AANHPIHM “Poster Boy” Is Accused Student Who Stands Up to Dartmouth

In case you missed the presidential memo, it’s Asian American Native Hawaiian Pacific Islander Heritage Month.

That’s right, A-A-N-H-P-I-H-M. Or, “AANHPIHM.”

Is that pronounced “An hippie hymn”?  You mean like Iron Butterfly’s “Innagaddadavida”? (Shout out to all you American Studies profs who recall the Summer of Love).

As an acronym, AANHPIHM does not sing, but President Joe Biden did approve the name in a proclamation with the new name just before May began, and so, it stands. Biden is not normally tone deaf on these matters, showing a real penchant for Irish poetry in his early presidential rhetoric. Maybe it was a long day.

Still, I honor AANHPIHM and am pleased to announce we have our higher ed “poster boy.”

It’s  Sirey Zhang who has declared his innocence on the front page of the Sunday New York Times this weekend.

Zhang is blasting away at the negative stereotype of the AANHPIHM person who lacks the courage and good sense to speak up. Zhang’s showing some guts standing up to the bullying of Dartmouth’s Geisel School of Medicine.

Emil GuillermoEmil Guillermo

Zhang, 22, a Dartmouth College grad now  in his  first-year as a medical student, has been accused of cheating on an exam.

When you tell the world you didn’t lie and cheat on the front page of the Sunday New York Times, well that’s got to boost your credibility.

Donald Trump can’t do that. Zhang can.

Dartmouth’s evidence is reportedly the school’s online tracking of Zhang on Canvas, the campus digital learning platform. It suggests Zhang looked up course material during the closed book exam. An honor code violation?  Perhaps. But would you accuse someone of shoplifting if all you had was a picture of a person touching an item, and nothing more definitive that showed him pocketing an item without  paying?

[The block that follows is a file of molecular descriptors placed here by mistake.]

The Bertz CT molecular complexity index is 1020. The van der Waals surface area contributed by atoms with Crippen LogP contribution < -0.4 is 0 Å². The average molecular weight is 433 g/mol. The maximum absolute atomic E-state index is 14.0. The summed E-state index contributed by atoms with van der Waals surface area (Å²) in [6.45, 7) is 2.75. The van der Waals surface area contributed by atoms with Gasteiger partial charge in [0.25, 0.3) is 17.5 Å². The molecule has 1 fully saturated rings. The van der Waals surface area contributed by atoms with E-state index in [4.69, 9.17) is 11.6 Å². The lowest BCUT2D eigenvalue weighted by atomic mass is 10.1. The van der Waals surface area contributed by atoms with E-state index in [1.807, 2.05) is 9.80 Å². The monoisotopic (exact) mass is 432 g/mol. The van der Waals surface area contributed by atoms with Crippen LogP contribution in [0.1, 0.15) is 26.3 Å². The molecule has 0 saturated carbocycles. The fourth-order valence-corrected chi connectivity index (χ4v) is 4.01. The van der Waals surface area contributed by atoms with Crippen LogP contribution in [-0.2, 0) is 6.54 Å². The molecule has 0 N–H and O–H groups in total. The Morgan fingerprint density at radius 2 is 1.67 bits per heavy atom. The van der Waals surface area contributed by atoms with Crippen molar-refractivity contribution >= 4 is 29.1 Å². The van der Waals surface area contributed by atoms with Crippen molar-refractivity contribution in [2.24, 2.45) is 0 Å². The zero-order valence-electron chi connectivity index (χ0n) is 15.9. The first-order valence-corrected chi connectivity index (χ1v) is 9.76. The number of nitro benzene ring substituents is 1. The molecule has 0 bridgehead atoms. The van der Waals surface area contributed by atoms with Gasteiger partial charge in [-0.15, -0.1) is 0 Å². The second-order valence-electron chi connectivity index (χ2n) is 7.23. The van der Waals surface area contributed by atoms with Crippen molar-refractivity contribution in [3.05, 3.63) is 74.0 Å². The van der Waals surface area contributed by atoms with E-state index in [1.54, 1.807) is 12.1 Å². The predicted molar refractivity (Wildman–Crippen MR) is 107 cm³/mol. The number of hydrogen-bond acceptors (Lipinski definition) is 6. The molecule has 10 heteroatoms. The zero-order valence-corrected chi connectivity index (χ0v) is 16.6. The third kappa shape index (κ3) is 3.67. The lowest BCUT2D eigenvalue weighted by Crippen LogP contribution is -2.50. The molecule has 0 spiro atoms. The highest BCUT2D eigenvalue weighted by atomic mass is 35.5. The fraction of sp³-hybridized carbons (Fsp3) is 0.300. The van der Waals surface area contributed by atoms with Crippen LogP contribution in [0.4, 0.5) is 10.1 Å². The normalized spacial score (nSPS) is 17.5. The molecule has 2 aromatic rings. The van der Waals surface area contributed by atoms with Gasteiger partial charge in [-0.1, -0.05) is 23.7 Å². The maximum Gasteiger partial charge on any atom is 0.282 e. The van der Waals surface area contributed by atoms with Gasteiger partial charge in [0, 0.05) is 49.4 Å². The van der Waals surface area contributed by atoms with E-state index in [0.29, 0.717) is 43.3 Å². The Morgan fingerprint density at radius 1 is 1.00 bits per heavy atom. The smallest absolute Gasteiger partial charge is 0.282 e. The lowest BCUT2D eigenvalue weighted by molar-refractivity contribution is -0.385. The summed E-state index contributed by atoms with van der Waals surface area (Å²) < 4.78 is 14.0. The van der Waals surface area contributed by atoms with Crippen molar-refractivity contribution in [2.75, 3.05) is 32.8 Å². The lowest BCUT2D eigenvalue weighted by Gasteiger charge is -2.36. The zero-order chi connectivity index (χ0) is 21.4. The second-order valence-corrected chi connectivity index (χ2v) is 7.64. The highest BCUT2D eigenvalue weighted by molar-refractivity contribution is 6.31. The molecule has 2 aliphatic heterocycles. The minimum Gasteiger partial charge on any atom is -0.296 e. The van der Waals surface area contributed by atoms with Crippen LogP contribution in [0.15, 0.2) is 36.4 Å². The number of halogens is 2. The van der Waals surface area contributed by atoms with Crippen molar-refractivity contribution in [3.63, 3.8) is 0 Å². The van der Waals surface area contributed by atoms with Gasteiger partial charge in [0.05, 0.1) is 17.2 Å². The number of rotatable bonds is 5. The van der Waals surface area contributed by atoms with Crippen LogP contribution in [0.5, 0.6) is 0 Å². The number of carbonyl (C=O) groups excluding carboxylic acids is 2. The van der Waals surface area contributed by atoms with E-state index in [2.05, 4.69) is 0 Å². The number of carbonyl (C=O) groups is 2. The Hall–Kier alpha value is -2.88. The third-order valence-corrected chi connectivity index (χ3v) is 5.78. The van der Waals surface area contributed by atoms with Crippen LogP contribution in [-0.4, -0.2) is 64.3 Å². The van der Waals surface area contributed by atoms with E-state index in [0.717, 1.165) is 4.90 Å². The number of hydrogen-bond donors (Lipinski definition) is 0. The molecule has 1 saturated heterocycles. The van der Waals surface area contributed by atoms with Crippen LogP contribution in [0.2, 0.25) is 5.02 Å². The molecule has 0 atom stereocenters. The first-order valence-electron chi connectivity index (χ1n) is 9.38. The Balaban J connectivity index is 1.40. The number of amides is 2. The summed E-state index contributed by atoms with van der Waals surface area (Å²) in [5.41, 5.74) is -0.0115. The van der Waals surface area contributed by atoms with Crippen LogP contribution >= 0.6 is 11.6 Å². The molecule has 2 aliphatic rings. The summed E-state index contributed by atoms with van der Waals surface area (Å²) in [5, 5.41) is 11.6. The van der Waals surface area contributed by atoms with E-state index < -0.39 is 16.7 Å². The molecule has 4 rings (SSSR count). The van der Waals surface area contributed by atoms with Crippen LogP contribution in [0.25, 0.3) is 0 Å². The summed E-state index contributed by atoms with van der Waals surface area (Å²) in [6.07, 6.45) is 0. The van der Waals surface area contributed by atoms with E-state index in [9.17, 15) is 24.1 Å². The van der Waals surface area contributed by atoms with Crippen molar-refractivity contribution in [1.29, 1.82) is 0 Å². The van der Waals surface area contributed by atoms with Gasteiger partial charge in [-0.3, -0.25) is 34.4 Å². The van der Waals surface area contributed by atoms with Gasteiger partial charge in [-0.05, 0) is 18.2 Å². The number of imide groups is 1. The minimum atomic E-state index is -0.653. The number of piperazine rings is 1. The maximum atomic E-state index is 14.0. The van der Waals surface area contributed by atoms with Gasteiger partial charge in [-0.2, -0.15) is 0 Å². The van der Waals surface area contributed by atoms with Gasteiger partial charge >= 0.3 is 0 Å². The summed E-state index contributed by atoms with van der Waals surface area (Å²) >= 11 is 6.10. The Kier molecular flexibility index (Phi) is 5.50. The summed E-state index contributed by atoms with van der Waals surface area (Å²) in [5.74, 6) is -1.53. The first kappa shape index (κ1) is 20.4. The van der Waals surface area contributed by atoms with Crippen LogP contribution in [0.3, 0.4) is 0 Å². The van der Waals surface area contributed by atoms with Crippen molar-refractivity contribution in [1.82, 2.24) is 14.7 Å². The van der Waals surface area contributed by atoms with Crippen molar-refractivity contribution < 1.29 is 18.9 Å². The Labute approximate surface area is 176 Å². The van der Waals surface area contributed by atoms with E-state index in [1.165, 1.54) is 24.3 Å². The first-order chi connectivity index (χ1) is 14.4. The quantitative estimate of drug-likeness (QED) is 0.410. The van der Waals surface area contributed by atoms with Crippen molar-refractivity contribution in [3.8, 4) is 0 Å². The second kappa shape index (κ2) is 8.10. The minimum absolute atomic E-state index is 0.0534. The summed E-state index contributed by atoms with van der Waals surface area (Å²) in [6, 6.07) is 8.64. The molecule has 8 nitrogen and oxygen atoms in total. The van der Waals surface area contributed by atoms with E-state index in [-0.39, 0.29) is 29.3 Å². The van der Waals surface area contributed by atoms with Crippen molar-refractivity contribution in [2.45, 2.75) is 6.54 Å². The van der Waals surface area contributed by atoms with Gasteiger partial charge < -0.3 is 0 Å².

Cooper Quintin of the Electronic Frontier Foundation, which has evaluated the Dartmouth methodology, told the Times the charges are based on “the flimsiest technical evidence.”

So who do you believe? The student or the school?

I would tend to favor the kid, especially after Zhang said how the school’s student affairs office essentially coerced him into going along with Dartmouth’s assumptions of the truth. According to the Times article, it was implied to Zhang that it would be best “if he expressed remorse and pleaded guilty.”

You’re a first year med student. You are fearful for your future career. The school has you “over  a barrel,” as they say.

Of course, you’ll listen to your institution and do whatever the school wants including ceding your rights to the bullying voice of administrators. Because you trust the school. But that won’t get you justice.

According to the Times report, 7 of 17 accused cases have had their cases dismissed. Some “evidence” seems to have been created by automated processes in Canvas rather than by deliberate action by the user.

But 10 other students have been either suspended or expelled. Zhang was one of nine who pleaded guilty. He’s one of a few who have appealed.

It does sound vaguely like every other time schools try to take intricate matters into their own hands—for example in matters of sexual harassment.

The reports say accused students often weren’t equip to defend themselves, had less than 48 hours to respond to charges, weren’t provided key evidence– data logs for the exams—to evaluate.

It’s worse than a kangaroo court when the school is judge, jury and executioner.

But students are running scared and not speaking out for fear of retaliation from Dartmouth.

Only Zhang spoke to the Times because he felt traumatized.

“I’m terrified,” he said. “But if me speaking up means that there’s at least one student in the future who doesn’t have to feel the way I did, then it’s all worthwhile.”

There are other issues at play here. Like how a school invades privacy to track students online during a pandemic. That’s a concern.  But I’m more concerned about how a school uses info to maybe accused students unjustly. That’s when you see how ugly a school administration can be at heart.

Let’s face it, schools can’t be trusted to mete out justice when their own self interest is on the line.

Someone has to speak out for the students.

At Dartmouth, right now, it’s a lone AANHPI student standing up for the truth.

Emil Guillermo is a journalist and commentator. You can follow him on Twitter @Emilamok